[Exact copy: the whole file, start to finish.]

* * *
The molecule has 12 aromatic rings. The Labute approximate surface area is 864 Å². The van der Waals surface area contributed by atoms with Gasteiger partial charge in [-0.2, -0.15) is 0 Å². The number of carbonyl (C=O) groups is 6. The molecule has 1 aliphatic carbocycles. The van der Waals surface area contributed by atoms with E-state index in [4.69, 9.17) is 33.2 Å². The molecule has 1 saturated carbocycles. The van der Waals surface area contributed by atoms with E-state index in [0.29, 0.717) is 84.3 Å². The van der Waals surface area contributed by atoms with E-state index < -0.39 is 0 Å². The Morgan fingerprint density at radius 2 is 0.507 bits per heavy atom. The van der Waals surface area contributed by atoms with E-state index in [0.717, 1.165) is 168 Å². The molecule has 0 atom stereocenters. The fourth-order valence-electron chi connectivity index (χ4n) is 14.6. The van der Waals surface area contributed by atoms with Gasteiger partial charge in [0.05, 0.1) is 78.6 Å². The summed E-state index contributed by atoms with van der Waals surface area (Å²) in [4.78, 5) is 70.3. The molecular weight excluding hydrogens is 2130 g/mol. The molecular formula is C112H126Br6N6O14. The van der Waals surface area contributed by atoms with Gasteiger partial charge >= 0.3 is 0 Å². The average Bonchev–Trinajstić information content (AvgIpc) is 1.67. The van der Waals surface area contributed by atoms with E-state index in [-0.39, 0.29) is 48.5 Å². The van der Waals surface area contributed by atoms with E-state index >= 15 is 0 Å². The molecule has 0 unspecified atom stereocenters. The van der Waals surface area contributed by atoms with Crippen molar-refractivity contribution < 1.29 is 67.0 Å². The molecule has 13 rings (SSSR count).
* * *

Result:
The molecule has 12 aromatic rings. The Labute approximate surface area is 864 Å². The van der Waals surface area contributed by atoms with Gasteiger partial charge in [-0.2, -0.15) is 0 Å². The number of carbonyl (C=O) groups is 6. The molecule has 1 aliphatic carbocycles. The van der Waals surface area contributed by atoms with E-state index in [4.69, 9.17) is 33.2 Å². The molecule has 1 saturated carbocycles. The van der Waals surface area contributed by atoms with E-state index in [0.29, 0.717) is 84.3 Å². The van der Waals surface area contributed by atoms with E-state index < -0.39 is 0 Å². The Morgan fingerprint density at radius 2 is 0.507 bits per heavy atom. The van der Waals surface area contributed by atoms with E-state index in [0.717, 1.165) is 168 Å². The molecule has 0 atom stereocenters. The fourth-order valence-electron chi connectivity index (χ4n) is 14.6. The van der Waals surface area contributed by atoms with Gasteiger partial charge in [0.05, 0.1) is 78.6 Å². The summed E-state index contributed by atoms with van der Waals surface area (Å²) in [4.78, 5) is 70.3. The molecular weight excluding hydrogens is 2130 g/mol. The molecular formula is C112H126Br6N6O14. The van der Waals surface area contributed by atoms with Gasteiger partial charge >= 0.3 is 0 Å². The average Bonchev–Trinajstić information content (AvgIpc) is 1.67. The van der Waals surface area contributed by atoms with E-state index in [-0.39, 0.29) is 48.5 Å². The van der Waals surface area contributed by atoms with E-state index >= 15 is 0 Å². The molecule has 0 unspecified atom stereocenters. The van der Waals surface area contributed by atoms with Crippen molar-refractivity contribution < 1.29 is 67.0 Å². The molecule has 13 rings (SSSR count).